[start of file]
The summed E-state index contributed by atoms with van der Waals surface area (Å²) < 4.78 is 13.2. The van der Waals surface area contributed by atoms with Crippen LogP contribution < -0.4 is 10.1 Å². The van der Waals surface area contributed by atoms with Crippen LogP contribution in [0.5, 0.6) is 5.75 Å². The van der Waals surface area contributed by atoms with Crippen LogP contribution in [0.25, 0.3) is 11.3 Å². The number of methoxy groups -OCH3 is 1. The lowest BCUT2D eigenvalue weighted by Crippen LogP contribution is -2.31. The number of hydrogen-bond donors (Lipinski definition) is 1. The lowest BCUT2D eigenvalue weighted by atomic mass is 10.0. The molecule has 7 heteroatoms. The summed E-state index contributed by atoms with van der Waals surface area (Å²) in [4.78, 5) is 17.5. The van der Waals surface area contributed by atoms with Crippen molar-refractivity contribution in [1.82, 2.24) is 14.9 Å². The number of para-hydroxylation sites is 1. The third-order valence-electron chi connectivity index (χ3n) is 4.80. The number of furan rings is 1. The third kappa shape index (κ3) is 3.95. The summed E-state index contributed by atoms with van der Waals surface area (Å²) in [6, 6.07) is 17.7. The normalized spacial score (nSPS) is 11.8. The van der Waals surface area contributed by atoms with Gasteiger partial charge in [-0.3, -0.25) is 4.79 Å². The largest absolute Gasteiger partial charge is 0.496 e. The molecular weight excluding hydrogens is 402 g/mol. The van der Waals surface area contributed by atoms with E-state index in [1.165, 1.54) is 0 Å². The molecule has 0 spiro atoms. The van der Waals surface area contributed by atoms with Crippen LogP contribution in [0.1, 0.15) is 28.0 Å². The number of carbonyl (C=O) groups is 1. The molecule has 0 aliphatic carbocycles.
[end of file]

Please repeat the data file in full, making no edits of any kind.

The summed E-state index contributed by atoms with van der Waals surface area (Å²) < 4.78 is 13.2. The van der Waals surface area contributed by atoms with Crippen LogP contribution < -0.4 is 10.1 Å². The van der Waals surface area contributed by atoms with Crippen LogP contribution in [0.5, 0.6) is 5.75 Å². The van der Waals surface area contributed by atoms with Crippen LogP contribution in [0.25, 0.3) is 11.3 Å². The number of methoxy groups -OCH3 is 1. The lowest BCUT2D eigenvalue weighted by Crippen LogP contribution is -2.31. The number of hydrogen-bond donors (Lipinski definition) is 1. The lowest BCUT2D eigenvalue weighted by atomic mass is 10.0. The molecule has 7 heteroatoms. The summed E-state index contributed by atoms with van der Waals surface area (Å²) in [4.78, 5) is 17.5. The van der Waals surface area contributed by atoms with Crippen molar-refractivity contribution in [1.82, 2.24) is 14.9 Å². The number of para-hydroxylation sites is 1. The third-order valence-electron chi connectivity index (χ3n) is 4.80. The number of furan rings is 1. The third kappa shape index (κ3) is 3.95. The summed E-state index contributed by atoms with van der Waals surface area (Å²) in [6, 6.07) is 17.7. The normalized spacial score (nSPS) is 11.8. The van der Waals surface area contributed by atoms with Gasteiger partial charge in [-0.3, -0.25) is 4.79 Å². The largest absolute Gasteiger partial charge is 0.496 e. The molecular weight excluding hydrogens is 402 g/mol. The van der Waals surface area contributed by atoms with E-state index in [1.165, 1.54) is 0 Å². The molecule has 0 spiro atoms. The van der Waals surface area contributed by atoms with Crippen LogP contribution in [0.1, 0.15) is 28.0 Å². The number of carbonyl (C=O) groups is 1. The molecule has 0 aliphatic carbocycles.